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While one never knows what trombonist/entrepreneur Michael Davis may be up to next, it’s a safe bet that whatever it is will be musically and aesthetically rewarding. It wasn’t too long ago that Davis persuaded more than fifty of the country’s foremost trumpeters, trombonists, tuba and French horn players to come together (sometimes in separate studios) to record the spectacular album Brass Nation, and convened eighteen of the New York City area’s most talented trombonists for another tour de force, Absolute Trombone. On Trumpets Eleven, Davis has brought back some of the headliners from Brass Nation and added a few more to help make up a series of quintets (plus one sextet and a duo) that are as smooth as satin and undeniably state-of-the-art (overdubbing is used to make some of the groups seem larger than they are). As usual, Davis, ever the impresario, composed and arranged the music and produced the various sessions for his Hip-Bone label.
As a trombonist Davis is quite good but perhaps a slide away from great, and clever enough not to upstage any of his guests. He takes his share of solos, each of which is solicitously well-designed, but usually after letting the trumpeters have their say, which is a sensible course of action considering that the visitors include such prodigiously talented artists as Eddie Henderson, Randy Brecker, Ryan Kisor, Bobby Shew, Scott Wendholt, Tom Harrell and Chuck Findley.
Everyone plays trumpet except Shew and Harrell, who use the flugelhorn on their respective features, “Zona” and “Cole Henry” (the only songs not written especially for this album). Others we’ve not yet mentioned are the New York Philharmonic’s Phil Smith (C trumpet) and crossover artist Chris Botti (“Blue Day”), Malcolm McNab (Eb trumpet on “Big City”) and Jim Hynes who duets with Davis on the brief but effective closing number, “Family Tree.”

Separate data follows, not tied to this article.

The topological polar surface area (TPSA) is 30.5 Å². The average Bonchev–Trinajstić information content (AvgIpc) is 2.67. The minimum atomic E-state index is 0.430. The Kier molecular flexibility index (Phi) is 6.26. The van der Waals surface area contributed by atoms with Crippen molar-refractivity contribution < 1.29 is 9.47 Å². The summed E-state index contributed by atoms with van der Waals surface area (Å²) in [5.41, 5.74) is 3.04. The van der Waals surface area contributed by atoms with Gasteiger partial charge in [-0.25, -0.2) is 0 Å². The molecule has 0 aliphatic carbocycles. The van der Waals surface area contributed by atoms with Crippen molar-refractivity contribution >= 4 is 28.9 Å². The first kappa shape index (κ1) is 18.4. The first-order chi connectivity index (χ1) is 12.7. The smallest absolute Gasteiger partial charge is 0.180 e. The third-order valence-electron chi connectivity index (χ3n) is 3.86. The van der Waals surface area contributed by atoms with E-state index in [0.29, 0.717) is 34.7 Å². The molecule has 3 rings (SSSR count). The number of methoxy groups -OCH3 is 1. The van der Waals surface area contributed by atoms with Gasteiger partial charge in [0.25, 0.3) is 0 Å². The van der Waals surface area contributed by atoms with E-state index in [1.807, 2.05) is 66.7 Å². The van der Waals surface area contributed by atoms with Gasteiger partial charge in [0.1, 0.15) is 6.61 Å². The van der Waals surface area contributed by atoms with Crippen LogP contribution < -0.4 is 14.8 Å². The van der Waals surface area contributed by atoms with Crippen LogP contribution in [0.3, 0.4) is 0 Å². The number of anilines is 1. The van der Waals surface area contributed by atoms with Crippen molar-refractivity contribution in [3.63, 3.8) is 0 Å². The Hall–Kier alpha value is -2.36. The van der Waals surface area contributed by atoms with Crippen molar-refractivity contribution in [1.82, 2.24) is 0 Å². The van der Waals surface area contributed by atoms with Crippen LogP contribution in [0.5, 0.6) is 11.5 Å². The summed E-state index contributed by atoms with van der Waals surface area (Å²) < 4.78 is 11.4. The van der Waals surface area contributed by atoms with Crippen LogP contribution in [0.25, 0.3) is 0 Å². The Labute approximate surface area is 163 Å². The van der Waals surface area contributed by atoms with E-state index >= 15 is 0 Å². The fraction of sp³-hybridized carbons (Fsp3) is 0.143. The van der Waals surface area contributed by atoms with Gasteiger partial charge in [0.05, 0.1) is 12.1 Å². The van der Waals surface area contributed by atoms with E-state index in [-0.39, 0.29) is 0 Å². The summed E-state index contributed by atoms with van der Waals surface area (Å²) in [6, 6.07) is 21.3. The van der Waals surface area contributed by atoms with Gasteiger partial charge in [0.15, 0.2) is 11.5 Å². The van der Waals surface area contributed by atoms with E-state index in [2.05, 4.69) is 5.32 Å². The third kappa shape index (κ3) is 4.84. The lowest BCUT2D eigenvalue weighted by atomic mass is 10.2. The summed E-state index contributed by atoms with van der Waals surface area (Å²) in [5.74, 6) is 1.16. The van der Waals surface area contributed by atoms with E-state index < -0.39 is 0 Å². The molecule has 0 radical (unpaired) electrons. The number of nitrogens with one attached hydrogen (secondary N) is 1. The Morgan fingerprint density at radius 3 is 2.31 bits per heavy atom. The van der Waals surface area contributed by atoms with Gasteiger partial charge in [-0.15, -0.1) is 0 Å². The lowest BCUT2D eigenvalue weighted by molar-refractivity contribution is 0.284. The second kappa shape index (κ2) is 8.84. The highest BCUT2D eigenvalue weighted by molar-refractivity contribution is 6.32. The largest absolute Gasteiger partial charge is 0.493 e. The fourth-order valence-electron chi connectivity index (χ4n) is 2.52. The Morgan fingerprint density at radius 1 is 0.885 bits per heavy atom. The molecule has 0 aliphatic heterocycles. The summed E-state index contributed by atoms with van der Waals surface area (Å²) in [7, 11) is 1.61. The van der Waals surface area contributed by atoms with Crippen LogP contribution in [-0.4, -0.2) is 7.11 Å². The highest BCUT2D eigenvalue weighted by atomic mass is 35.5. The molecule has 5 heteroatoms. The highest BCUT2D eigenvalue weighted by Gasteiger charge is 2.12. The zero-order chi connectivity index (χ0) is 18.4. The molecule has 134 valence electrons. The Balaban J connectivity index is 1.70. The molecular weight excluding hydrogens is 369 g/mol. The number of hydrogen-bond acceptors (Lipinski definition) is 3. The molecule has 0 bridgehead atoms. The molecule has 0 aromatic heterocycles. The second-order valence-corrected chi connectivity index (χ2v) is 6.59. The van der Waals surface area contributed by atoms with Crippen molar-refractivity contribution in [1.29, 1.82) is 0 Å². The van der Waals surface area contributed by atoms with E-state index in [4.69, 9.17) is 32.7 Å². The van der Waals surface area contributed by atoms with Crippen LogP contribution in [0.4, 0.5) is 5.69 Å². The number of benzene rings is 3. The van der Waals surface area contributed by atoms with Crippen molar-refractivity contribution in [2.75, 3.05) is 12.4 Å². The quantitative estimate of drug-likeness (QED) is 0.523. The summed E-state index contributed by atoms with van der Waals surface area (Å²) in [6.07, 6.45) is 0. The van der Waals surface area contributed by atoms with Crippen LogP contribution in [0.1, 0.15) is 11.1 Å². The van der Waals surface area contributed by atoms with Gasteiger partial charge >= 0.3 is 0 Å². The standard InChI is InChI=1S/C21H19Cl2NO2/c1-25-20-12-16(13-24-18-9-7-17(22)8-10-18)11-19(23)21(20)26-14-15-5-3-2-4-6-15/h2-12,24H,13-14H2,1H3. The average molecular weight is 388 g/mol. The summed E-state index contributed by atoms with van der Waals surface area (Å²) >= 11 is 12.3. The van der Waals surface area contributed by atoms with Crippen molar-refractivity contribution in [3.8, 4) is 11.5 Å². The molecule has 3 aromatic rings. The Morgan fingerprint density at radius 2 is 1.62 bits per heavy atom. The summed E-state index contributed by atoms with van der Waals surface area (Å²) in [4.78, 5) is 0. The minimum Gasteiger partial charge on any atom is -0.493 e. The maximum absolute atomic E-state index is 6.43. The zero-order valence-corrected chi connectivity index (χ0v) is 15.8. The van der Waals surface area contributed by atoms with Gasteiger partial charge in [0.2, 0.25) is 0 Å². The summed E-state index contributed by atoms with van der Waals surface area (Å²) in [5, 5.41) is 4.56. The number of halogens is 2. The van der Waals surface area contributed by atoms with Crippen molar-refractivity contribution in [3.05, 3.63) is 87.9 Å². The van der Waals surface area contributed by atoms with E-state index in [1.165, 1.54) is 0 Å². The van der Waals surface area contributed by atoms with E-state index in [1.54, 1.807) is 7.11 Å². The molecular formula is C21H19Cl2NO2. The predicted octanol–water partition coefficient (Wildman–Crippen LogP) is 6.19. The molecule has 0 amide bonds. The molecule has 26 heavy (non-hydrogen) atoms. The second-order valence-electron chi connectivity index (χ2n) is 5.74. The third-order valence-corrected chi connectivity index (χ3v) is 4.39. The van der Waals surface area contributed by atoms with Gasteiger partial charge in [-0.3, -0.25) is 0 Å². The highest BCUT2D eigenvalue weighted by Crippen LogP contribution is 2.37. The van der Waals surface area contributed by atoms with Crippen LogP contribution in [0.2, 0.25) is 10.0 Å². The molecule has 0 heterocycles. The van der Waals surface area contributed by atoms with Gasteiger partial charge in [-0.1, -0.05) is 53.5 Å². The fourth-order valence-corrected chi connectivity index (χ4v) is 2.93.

Davis’ tunes, tailored to suit the personalities of his guests, are respectable and serve their purpose without drawing undue attention to themselves. The same can be said of the rhythm sections (there are basically two). There’s not much to choose between the piano/bass/drums crews of Alan Pasqua/Dave Carpenter/Will Kennedy or Phil Markowitz/Jay Anderson/Adam Nussbaum (who is replaced on “Brass Walk” and “San Jose” by Jeff Ballard), as each of them is able-bodied and flexible without being obtrusive. As for the soloists (including Davis, Markowitz and Pasqua), it is enough to assert that they do nothing to tarnish their well-earned reputations.
Aside from a handful of fades and a playing time of less than fifty minutes, there’s nothing about Trumpets Eleven that is less than laudatory. Everyone toes the mark and follows the script, enabling the bright and irrepressible bundle of energy known as Michael Davis to succeed again with a little help from his friends.
Track Listing: Permit Required; C to Z; Blue Day; Brass Walk; Zona; San Jose; Big City; Cole Henry; Schapa; Family Tree (49:13).
Personnel: Michael Davis, composer, arranger, trombone; Eddie Henderson, Randy Brecker, Phil Smith, Chris Botti, Ryan Kisor, Bobby Shew, Scott Wendholt, Malcolm McNabb, Tom Harrell, Chuck Findley, Jim Hynes, trumpet; Phil Markowitz (1, 3, 4, 6 8), Alan Pasqua (2, 5, 7, 9), piano; Jay Anderson (1, 3, 4, 6, 8), Dave Carpenter (2, 5, 7, 9), bass; Adam Nassau (1, 3, 8), Will Kennedy (2, 5, 7, 9), Jeff Ballard (4, 6), drums.
Jazz is a creative explosion of individual freedom and communication.
I was first exposed to jazz when I was a kid. My father had a music store.
The best live performance I ever attended was Kenny Garrett in Harlem, New York.
The first jazz record I bought was Saxophone Colossus by Sonny Rollins.
My advice to new listeners is keep listening!